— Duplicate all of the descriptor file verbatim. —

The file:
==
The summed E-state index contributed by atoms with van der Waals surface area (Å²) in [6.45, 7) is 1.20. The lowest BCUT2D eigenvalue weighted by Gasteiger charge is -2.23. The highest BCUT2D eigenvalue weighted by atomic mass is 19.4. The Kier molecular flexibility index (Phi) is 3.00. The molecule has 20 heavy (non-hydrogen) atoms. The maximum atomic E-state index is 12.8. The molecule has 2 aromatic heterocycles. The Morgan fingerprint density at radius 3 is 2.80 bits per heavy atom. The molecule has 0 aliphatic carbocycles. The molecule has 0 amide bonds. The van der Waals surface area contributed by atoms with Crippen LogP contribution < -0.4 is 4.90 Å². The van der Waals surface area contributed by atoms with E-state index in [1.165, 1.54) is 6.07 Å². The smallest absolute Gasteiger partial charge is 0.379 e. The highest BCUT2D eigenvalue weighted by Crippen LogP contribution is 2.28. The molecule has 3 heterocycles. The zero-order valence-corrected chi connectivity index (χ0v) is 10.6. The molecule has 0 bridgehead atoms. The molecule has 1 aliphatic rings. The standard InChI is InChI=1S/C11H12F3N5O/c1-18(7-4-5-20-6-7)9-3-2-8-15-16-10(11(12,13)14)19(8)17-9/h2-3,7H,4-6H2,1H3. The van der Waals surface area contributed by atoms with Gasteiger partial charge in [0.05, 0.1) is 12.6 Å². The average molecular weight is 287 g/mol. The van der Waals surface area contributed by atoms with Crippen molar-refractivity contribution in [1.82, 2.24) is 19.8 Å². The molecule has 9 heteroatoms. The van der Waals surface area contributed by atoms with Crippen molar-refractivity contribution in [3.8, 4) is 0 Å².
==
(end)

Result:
The summed E-state index contributed by atoms with van der Waals surface area (Å²) in [6.45, 7) is 1.20. The lowest BCUT2D eigenvalue weighted by Gasteiger charge is -2.23. The highest BCUT2D eigenvalue weighted by atomic mass is 19.4. The Kier molecular flexibility index (Phi) is 3.00. The molecule has 20 heavy (non-hydrogen) atoms. The maximum atomic E-state index is 12.8. The molecule has 2 aromatic heterocycles. The Morgan fingerprint density at radius 3 is 2.80 bits per heavy atom. The molecule has 0 aliphatic carbocycles. The molecule has 0 amide bonds. The van der Waals surface area contributed by atoms with Crippen LogP contribution < -0.4 is 4.90 Å². The van der Waals surface area contributed by atoms with E-state index in [1.165, 1.54) is 6.07 Å². The smallest absolute Gasteiger partial charge is 0.379 e. The highest BCUT2D eigenvalue weighted by Crippen LogP contribution is 2.28. The molecule has 3 heterocycles. The zero-order valence-corrected chi connectivity index (χ0v) is 10.6. The molecule has 0 bridgehead atoms. The molecule has 1 aliphatic rings. The standard InChI is InChI=1S/C11H12F3N5O/c1-18(7-4-5-20-6-7)9-3-2-8-15-16-10(11(12,13)14)19(8)17-9/h2-3,7H,4-6H2,1H3. The van der Waals surface area contributed by atoms with Gasteiger partial charge in [0.05, 0.1) is 12.6 Å². The average molecular weight is 287 g/mol. The van der Waals surface area contributed by atoms with Crippen molar-refractivity contribution in [1.82, 2.24) is 19.8 Å². The molecule has 9 heteroatoms. The van der Waals surface area contributed by atoms with Crippen molar-refractivity contribution in [3.8, 4) is 0 Å².